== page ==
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Sue3 : Trimalleolar Fracture of Right Leg, 40-year female
Diary entry posted Tue 2:17pm 22 April 2014

I'm a 40-year-old woman, 5' 4", and 170 pounds. On Monday, March 10, 2014, I slipped on ice in my neighborhood and incurred a trimalleolar fracture of my right leg, which is basically the worst break you can have. This is my story.

Day Zero - March 10, 2014

Began as a normal Monday morning. Still in my PJ’s, I got my keys and put on my winter boots (with no socks) so I could move my car out of the driveway to across the street. It was mild, about 30°F, so I didn't bother with a coat, nor did I take my phone. After all, it was just across the street. Sure, there was an inch of ice on the road, but it had been that way for months. No big deal, just another late winter day in the upper Midwest.

After moving the car, I walked across the road and the next thing I know I'm falling to the the ground in the middle of the road. I don't remember exactly what happened except I knew I had lost my balance, and that I had felt a very strange sensation in my right leg, down by the ankle. When I looked at my foot I realized it shouldn't be pointing that way.

That's when the panic set in.

I was laying in the middle of the road. I knew there was no way I was going to stand up, I couldn’t even roll over with all that ice. I screamed, I yelled, I tried to crawl, I cursed myself for this accident, I cursed myself for not having a phone. I panicked - who will take care of my elderly mother? What about all the stuff I needed to do around the house? What about my job? What about… The car coming down the street????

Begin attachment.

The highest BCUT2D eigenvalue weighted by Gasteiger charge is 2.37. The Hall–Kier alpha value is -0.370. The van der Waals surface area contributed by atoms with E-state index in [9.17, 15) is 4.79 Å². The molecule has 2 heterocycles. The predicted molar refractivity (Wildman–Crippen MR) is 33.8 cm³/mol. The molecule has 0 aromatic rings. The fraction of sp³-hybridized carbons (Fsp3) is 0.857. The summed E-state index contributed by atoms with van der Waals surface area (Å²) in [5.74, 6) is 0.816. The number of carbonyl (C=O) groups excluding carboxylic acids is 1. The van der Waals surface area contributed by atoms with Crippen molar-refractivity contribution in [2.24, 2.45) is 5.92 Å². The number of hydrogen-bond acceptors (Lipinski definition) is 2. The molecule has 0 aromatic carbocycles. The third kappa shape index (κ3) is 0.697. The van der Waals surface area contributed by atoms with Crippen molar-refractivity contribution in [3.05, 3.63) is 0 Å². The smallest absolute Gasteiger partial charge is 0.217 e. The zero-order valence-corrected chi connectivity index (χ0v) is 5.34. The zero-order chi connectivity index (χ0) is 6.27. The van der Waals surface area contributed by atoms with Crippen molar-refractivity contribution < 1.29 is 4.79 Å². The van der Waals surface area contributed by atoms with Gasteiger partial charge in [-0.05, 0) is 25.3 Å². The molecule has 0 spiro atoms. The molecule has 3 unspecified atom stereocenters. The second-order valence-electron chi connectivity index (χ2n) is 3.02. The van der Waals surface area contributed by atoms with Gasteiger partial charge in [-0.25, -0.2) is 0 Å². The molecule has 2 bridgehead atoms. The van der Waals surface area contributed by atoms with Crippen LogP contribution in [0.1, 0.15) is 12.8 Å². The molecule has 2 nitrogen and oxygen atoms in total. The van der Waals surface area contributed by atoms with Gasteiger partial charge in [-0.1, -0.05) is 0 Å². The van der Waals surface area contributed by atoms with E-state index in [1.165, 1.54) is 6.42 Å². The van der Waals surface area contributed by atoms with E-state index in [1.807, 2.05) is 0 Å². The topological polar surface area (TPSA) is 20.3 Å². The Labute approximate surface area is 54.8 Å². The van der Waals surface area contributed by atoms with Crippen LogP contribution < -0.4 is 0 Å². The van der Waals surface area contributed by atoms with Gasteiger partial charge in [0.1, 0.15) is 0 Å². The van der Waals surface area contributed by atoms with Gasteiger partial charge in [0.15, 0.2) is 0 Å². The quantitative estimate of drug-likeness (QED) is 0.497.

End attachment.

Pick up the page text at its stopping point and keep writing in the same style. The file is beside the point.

The ice that cursed me was also my saviour, as cars were forced to drive very slowly and carefully down my street. I waved my arms frantically and the kind gentleman got out of his car at the same time my DH came running down the driveway. “DON’T SLIP” I yelled at him. (I’m helpful).

Together they helped me into my car. (That was the first of many "thank you’s", "I appreciate it" and "you're so kind" that I find I am repeating - like a mantra - as I get through the day.) DH ran back inside to put our dog in his kennel while I sat in the car and concentrated on breathing.

Our closest hospital about 15 miles away. I know I started to hyperventilate while we drove up there, as the realization of the impact this would have of my life began to set in. The shock caused my hands to cramp up which was very painful. More painful than my leg. Ironically. I tried to pry my hands open by pushing them along with the center column of the car. It was so surreal to feel my body just take over and nothing I told it with my brain made any difference.

The pain started to get really bad as we were about halfway to the hospital. I just concentrated on breathing and staying as calm as I could. When we got to the ER my DH and a nurse helped me get into a wheelchair and brought me in to the reception. One glance was all it took for the nurse to and reassure me that they would see me as soon as they possibly could.